Even when you think about legacy, you can easily now on your phone take a recording, do a video, so for people to be able to record stories and conversations, we've got that in our hands. Even taking photos, we've got it there. It's easier to record those memories and those times and get snapshots and people. For them to be able to share things as they remember them easily, it's much easier than it used to be.

The legacy, another Doula that I work with, that's what she wants to do is capture people's stories through video, so we've got all that available to us, and that's then easier when it comes to the funeral. You can pool all the photos together a lot easier with PowerPoint.

We're pretty lucky in lots of ways. It's made it a lot easier.

It can create other issues, I guess, when you think about Facebook and information being shared a little bit too early, or information that you might not want to have shared can be out there in the world, so I don't know. You've talked a little bit about your experiences around that.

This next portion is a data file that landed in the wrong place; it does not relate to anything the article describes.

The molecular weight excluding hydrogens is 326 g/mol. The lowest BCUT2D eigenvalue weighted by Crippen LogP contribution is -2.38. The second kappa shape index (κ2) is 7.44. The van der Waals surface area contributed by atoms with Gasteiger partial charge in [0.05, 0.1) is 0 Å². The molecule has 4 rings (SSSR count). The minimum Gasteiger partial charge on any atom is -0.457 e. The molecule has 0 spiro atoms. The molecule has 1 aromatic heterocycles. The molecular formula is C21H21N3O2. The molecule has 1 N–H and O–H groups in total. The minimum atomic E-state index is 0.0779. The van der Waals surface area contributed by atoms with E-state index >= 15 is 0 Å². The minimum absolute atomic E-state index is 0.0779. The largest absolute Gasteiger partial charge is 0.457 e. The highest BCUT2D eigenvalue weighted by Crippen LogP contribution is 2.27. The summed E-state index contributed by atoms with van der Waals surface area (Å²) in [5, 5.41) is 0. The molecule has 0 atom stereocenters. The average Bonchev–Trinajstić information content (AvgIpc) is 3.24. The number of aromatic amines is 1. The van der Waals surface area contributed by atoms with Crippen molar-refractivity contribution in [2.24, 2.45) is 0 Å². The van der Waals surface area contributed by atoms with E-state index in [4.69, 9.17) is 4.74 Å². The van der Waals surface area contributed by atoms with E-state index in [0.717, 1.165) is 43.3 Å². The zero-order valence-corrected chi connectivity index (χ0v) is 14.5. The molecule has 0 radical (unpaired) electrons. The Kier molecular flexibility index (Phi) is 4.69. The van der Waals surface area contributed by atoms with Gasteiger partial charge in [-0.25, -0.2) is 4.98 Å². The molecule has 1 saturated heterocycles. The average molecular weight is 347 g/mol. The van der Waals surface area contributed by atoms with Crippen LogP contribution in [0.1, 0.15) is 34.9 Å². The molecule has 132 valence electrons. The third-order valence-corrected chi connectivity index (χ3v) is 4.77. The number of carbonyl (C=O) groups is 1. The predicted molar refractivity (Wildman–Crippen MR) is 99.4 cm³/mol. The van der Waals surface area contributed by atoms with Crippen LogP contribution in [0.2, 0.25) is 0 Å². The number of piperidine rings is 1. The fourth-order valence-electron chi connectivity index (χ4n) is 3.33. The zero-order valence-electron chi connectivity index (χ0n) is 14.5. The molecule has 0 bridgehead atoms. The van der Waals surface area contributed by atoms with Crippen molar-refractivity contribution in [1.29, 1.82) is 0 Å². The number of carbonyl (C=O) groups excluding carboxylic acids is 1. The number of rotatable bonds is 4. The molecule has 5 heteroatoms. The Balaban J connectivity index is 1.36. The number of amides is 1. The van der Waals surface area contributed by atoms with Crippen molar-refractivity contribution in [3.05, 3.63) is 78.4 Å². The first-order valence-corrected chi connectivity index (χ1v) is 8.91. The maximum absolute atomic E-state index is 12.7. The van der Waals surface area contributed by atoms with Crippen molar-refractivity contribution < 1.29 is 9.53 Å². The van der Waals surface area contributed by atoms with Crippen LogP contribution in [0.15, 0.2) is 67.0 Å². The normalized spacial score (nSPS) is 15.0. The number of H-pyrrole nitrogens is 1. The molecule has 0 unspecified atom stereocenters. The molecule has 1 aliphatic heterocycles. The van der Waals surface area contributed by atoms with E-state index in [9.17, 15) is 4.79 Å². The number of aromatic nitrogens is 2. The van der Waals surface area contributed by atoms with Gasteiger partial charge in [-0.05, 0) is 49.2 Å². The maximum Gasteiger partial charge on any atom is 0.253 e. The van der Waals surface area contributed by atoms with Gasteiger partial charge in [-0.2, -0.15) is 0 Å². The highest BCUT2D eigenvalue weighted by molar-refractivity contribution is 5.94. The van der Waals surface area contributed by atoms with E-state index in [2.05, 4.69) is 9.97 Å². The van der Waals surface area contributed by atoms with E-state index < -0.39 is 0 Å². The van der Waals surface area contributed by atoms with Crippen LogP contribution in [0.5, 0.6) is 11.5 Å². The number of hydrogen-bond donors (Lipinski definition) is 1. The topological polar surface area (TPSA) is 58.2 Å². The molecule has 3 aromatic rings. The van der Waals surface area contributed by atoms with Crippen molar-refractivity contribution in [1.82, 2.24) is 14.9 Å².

End of Transcription N.B. This transcription has been edited for better readability, however, the general structure is the same as the video.

Bits and Bobs an interview series for new business owners looking to avoid the pitfalls that we who have gone before have either already fallen into it and climbed out of or managed to skip over all together.
Subscribe to watch other episodes where I along with other business owners dive into some less talked about and sometimes tough subjects highlighting some of those – “I wish I had known” topics so that you can get your business going faster and easier.

Cheers,

Lynette embodies an intrinsic ability to save business owners money by delivering back the all-elusive “spare” time so they can use it to do what they love. She puts these principles into practice in her own business – Kits and Bits. Lynette is an avid genealogist and tango dancer.

Lynette Delane

Tech Translator, Kits and Bits